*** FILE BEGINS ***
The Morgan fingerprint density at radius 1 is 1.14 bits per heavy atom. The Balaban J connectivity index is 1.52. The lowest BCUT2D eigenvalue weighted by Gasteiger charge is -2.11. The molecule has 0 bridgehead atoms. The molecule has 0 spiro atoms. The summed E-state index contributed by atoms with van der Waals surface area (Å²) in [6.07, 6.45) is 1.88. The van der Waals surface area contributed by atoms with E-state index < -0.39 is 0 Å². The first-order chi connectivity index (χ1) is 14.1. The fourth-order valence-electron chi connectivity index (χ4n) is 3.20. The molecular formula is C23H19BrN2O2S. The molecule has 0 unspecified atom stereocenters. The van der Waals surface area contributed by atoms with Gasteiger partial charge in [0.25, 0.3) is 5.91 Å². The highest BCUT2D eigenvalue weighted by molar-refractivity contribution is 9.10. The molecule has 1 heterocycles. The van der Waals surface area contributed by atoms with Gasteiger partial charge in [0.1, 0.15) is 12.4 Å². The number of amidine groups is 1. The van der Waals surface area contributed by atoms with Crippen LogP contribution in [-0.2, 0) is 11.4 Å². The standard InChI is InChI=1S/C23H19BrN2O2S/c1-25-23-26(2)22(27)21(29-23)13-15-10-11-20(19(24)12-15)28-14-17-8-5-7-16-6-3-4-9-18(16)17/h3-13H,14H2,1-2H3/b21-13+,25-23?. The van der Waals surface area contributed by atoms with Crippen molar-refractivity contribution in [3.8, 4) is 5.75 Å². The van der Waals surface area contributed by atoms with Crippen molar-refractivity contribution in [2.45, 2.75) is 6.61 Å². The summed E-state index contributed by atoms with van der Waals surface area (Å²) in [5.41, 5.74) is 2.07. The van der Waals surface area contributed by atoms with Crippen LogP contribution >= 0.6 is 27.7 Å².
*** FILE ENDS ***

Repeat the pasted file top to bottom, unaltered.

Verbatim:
The Morgan fingerprint density at radius 1 is 1.14 bits per heavy atom. The Balaban J connectivity index is 1.52. The lowest BCUT2D eigenvalue weighted by Gasteiger charge is -2.11. The molecule has 0 bridgehead atoms. The molecule has 0 spiro atoms. The summed E-state index contributed by atoms with van der Waals surface area (Å²) in [6.07, 6.45) is 1.88. The van der Waals surface area contributed by atoms with E-state index < -0.39 is 0 Å². The first-order chi connectivity index (χ1) is 14.1. The fourth-order valence-electron chi connectivity index (χ4n) is 3.20. The molecular formula is C23H19BrN2O2S. The molecule has 0 unspecified atom stereocenters. The van der Waals surface area contributed by atoms with Gasteiger partial charge in [0.25, 0.3) is 5.91 Å². The highest BCUT2D eigenvalue weighted by molar-refractivity contribution is 9.10. The molecule has 1 heterocycles. The van der Waals surface area contributed by atoms with Gasteiger partial charge in [0.1, 0.15) is 12.4 Å². The number of amidine groups is 1. The van der Waals surface area contributed by atoms with Crippen LogP contribution in [-0.2, 0) is 11.4 Å². The standard InChI is InChI=1S/C23H19BrN2O2S/c1-25-23-26(2)22(27)21(29-23)13-15-10-11-20(19(24)12-15)28-14-17-8-5-7-16-6-3-4-9-18(16)17/h3-13H,14H2,1-2H3/b21-13+,25-23?. The van der Waals surface area contributed by atoms with Crippen molar-refractivity contribution in [3.8, 4) is 5.75 Å². The van der Waals surface area contributed by atoms with Crippen molar-refractivity contribution in [2.45, 2.75) is 6.61 Å². The summed E-state index contributed by atoms with van der Waals surface area (Å²) in [5.41, 5.74) is 2.07. The van der Waals surface area contributed by atoms with Crippen LogP contribution >= 0.6 is 27.7 Å².